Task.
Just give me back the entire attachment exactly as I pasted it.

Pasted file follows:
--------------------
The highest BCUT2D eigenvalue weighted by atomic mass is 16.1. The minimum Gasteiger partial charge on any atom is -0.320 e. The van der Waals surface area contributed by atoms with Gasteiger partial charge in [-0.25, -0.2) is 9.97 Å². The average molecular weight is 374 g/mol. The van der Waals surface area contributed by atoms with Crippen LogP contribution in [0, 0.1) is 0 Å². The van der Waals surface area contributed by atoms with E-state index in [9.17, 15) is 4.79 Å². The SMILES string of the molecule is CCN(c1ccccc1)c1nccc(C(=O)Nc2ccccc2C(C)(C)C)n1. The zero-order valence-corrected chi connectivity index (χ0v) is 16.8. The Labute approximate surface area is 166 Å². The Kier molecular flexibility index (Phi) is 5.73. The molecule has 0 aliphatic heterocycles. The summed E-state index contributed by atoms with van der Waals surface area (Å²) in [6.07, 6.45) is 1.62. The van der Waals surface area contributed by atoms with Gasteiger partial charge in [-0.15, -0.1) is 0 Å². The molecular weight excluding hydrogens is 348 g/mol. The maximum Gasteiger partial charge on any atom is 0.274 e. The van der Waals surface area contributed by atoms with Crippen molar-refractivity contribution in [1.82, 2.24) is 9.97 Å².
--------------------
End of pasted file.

The highest BCUT2D eigenvalue weighted by atomic mass is 16.1. The minimum Gasteiger partial charge on any atom is -0.320 e. The van der Waals surface area contributed by atoms with Gasteiger partial charge in [-0.25, -0.2) is 9.97 Å². The average molecular weight is 374 g/mol. The van der Waals surface area contributed by atoms with Crippen LogP contribution in [0, 0.1) is 0 Å². The van der Waals surface area contributed by atoms with E-state index in [9.17, 15) is 4.79 Å². The SMILES string of the molecule is CCN(c1ccccc1)c1nccc(C(=O)Nc2ccccc2C(C)(C)C)n1. The zero-order valence-corrected chi connectivity index (χ0v) is 16.8. The Labute approximate surface area is 166 Å². The Kier molecular flexibility index (Phi) is 5.73. The molecule has 0 aliphatic heterocycles. The summed E-state index contributed by atoms with van der Waals surface area (Å²) in [6.07, 6.45) is 1.62. The van der Waals surface area contributed by atoms with Gasteiger partial charge in [-0.15, -0.1) is 0 Å². The molecular weight excluding hydrogens is 348 g/mol. The maximum Gasteiger partial charge on any atom is 0.274 e. The van der Waals surface area contributed by atoms with Crippen molar-refractivity contribution in [1.82, 2.24) is 9.97 Å².